Unite, Britain’s biggest union, is calling on the government to mark this year’s Slavery Remembrance Day tomorrow (23 August) by committing to eliminate all forms of racism and hate crime through better education programmes in schools, stronger legislation and tougher penalties for perpetrators.
The transatlantic slave trade dehumanised millions of victims and its consequences can still be seen in acts of race discrimination in our workplaces and in society today.
The rise in hate crimes against black and Asian people in this country during and post-Brexit, the fall in police referrals to the Crown Prosecution Service (CPS) without any increase in the number of prosecutions, has made the call for stronger political action and leadership all the more urgent.
Unite further calls on the government to recognise the 23 August as the National Day for the Remembrance of the Slave Trade and its Abolition and that the regions and continents affected by the legacy of slavery, most notably Africa and the Caribbean, be compensated through aid, debt cancellation and other measures.
Harish Patel said: “We must never forget that we still live with the legacy of the transatlantic trade slave, as the post-Brexit rise in hate crime in this country has shown.
“The slave trade is a part of our history that must be condemned and never forgotten. Its legacy of continued race discrimination, pay and job segregation, has been the main cause of higher unemployment levels, the wider pay gap and the lack of progression for black and Asian workers.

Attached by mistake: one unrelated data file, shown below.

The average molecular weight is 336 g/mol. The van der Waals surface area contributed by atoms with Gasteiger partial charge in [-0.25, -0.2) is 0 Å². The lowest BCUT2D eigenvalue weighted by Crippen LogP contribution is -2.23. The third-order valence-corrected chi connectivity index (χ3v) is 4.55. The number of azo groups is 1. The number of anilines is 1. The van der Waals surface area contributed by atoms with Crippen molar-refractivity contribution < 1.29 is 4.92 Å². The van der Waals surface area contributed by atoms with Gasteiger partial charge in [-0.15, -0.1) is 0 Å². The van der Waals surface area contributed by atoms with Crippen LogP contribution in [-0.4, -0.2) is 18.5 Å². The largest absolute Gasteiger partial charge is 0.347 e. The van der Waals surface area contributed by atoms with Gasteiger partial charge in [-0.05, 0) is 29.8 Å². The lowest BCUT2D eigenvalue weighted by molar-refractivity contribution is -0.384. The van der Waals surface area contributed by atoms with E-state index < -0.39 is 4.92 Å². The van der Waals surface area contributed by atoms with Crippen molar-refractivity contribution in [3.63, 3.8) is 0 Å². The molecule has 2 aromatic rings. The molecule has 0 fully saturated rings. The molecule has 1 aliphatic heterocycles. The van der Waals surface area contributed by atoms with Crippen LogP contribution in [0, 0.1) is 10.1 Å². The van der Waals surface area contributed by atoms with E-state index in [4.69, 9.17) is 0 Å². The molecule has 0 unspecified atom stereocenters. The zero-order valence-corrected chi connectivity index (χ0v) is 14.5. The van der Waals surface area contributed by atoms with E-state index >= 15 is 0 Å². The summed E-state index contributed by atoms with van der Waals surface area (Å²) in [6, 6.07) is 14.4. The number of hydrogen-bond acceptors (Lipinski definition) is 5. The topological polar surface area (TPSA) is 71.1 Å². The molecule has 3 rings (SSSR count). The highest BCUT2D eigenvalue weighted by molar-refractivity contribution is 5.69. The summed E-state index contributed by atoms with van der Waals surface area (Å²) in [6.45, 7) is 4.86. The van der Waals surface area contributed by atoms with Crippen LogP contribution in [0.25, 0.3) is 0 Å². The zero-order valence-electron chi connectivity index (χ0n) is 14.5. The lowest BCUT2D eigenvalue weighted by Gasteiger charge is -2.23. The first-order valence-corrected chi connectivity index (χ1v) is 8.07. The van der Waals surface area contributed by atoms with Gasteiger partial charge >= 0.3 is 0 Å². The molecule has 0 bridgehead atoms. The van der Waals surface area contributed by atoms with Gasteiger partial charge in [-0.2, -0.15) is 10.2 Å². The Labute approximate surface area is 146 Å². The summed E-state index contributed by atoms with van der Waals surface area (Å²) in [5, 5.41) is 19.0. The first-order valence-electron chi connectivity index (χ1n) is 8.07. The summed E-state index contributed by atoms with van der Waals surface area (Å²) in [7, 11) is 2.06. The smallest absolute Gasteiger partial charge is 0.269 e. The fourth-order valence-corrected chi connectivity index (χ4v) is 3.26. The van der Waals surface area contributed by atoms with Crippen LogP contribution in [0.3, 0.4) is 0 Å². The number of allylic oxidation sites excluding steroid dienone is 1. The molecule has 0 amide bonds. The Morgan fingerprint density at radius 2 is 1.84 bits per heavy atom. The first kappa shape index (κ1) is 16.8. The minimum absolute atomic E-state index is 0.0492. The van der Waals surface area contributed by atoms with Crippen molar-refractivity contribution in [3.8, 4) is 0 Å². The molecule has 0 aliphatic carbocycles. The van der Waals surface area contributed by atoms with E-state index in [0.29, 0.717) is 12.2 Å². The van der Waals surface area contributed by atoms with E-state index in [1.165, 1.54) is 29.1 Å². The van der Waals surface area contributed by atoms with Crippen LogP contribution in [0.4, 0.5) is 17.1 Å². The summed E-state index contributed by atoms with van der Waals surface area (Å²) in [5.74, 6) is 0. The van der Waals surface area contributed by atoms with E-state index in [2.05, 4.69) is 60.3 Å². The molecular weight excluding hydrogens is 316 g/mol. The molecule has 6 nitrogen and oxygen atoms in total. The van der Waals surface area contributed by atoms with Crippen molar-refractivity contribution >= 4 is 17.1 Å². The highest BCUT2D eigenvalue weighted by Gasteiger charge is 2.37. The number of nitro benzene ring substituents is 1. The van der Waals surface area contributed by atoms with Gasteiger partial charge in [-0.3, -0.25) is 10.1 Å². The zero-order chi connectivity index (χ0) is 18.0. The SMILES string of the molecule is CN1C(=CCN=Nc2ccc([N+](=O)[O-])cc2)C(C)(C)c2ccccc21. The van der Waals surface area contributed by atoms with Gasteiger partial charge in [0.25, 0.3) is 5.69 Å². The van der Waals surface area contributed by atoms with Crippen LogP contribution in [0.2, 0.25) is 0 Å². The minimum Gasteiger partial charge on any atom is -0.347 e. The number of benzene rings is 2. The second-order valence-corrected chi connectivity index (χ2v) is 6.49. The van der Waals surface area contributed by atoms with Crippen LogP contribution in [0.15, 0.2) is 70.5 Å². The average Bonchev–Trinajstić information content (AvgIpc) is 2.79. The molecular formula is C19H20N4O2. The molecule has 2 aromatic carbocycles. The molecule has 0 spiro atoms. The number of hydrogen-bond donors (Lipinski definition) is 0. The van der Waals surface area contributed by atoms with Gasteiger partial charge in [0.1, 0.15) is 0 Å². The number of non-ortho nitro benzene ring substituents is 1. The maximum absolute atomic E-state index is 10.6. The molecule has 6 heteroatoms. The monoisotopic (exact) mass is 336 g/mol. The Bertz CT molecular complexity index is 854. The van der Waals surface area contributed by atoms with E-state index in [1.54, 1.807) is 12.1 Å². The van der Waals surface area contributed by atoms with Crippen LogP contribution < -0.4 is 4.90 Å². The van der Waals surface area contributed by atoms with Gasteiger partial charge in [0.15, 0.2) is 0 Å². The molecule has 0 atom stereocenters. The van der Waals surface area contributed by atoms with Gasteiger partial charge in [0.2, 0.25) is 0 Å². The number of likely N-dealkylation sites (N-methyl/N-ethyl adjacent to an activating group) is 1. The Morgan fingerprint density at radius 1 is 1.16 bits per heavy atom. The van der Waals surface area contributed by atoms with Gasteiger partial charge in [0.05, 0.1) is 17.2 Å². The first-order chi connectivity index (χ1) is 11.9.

“The government must commit to tackling all forms of race discrimination and hate, not with warm words, but with clear measures. As a priority, it must ask employers to put in place positive measures including consulting on, developing and implementing initiatives to improve career progression for black workers.
“We want to see positive measures to tackle structural racism caused by job segregation and casualisation in the labour market. To stop the ‘race to the bottom’ particularly in the low paid sectors, the government should ensure that there is better access for all workers to union representation and collective bargaining and restore sector level collective bargaining.
“This should also apply to employment agencies particularly those used by the public sector.
“We support the call for a national day of remembrance to commemorate the lives and deaths of millions of enslaved Africans and their descendants, and as a reminder that the fight against racism, hate and intolerance goes on.”
For more information please contact Unite campaigns officer Chantal Chegrinec on 07774 146 777.
Notes to editors:
- The United Nations Educational, Scientific, and Cultural Organisation (UNESCO) International Day for the Remembrance of the Slave Trade and its Abolition is held on 23 August – the day on which an uprising of enslaved Africans began in 1791, on the island of Saint Domingue (modern Haiti and the Dominican Republic).
- This revolt was crucial in the fight against transatlantic slavery and UNESCO chose the date as a reminder that enslaved Africans were the main agents of their own liberation.
- Between the 15th and 19th Centuries, it is estimated that up to 12m Africans were forced onto European slave ships and taken across the Atlantic.
- Unite Statement on the International Day of Remembrance of the Slave Trade and its Abolition - http://www.unitetheunion.org/equalities/